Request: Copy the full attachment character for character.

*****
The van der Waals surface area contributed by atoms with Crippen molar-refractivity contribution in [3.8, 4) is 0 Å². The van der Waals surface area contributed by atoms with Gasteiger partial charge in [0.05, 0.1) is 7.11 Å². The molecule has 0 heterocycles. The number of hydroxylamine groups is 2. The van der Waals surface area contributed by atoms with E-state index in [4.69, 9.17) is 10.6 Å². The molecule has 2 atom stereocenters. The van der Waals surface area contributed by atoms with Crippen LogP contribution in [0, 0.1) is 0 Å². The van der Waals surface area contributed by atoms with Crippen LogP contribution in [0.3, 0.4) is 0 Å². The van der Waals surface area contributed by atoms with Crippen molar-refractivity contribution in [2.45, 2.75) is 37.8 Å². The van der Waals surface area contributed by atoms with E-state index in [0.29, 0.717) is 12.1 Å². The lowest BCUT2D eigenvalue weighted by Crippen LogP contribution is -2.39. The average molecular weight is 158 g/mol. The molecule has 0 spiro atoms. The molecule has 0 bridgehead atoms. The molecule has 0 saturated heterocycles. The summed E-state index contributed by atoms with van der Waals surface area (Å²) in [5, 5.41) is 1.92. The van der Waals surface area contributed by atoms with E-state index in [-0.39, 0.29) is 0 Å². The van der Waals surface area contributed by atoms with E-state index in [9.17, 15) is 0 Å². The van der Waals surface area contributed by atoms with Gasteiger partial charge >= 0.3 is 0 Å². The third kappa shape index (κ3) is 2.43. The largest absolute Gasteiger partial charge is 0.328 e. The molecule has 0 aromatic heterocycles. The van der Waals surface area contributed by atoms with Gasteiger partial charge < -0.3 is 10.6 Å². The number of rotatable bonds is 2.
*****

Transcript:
The van der Waals surface area contributed by atoms with Crippen molar-refractivity contribution in [3.8, 4) is 0 Å². The van der Waals surface area contributed by atoms with Gasteiger partial charge in [0.05, 0.1) is 7.11 Å². The molecule has 0 heterocycles. The number of hydroxylamine groups is 2. The van der Waals surface area contributed by atoms with E-state index in [4.69, 9.17) is 10.6 Å². The molecule has 2 atom stereocenters. The van der Waals surface area contributed by atoms with Crippen LogP contribution in [0, 0.1) is 0 Å². The van der Waals surface area contributed by atoms with Crippen LogP contribution in [0.3, 0.4) is 0 Å². The van der Waals surface area contributed by atoms with Crippen molar-refractivity contribution in [2.45, 2.75) is 37.8 Å². The van der Waals surface area contributed by atoms with E-state index in [0.29, 0.717) is 12.1 Å². The lowest BCUT2D eigenvalue weighted by Crippen LogP contribution is -2.39. The average molecular weight is 158 g/mol. The molecule has 0 spiro atoms. The molecule has 0 bridgehead atoms. The molecule has 0 saturated heterocycles. The summed E-state index contributed by atoms with van der Waals surface area (Å²) in [5, 5.41) is 1.92. The van der Waals surface area contributed by atoms with E-state index in [-0.39, 0.29) is 0 Å². The van der Waals surface area contributed by atoms with E-state index in [9.17, 15) is 0 Å². The van der Waals surface area contributed by atoms with Gasteiger partial charge >= 0.3 is 0 Å². The third kappa shape index (κ3) is 2.43. The largest absolute Gasteiger partial charge is 0.328 e. The molecule has 0 aromatic heterocycles. The van der Waals surface area contributed by atoms with Gasteiger partial charge < -0.3 is 10.6 Å². The number of rotatable bonds is 2.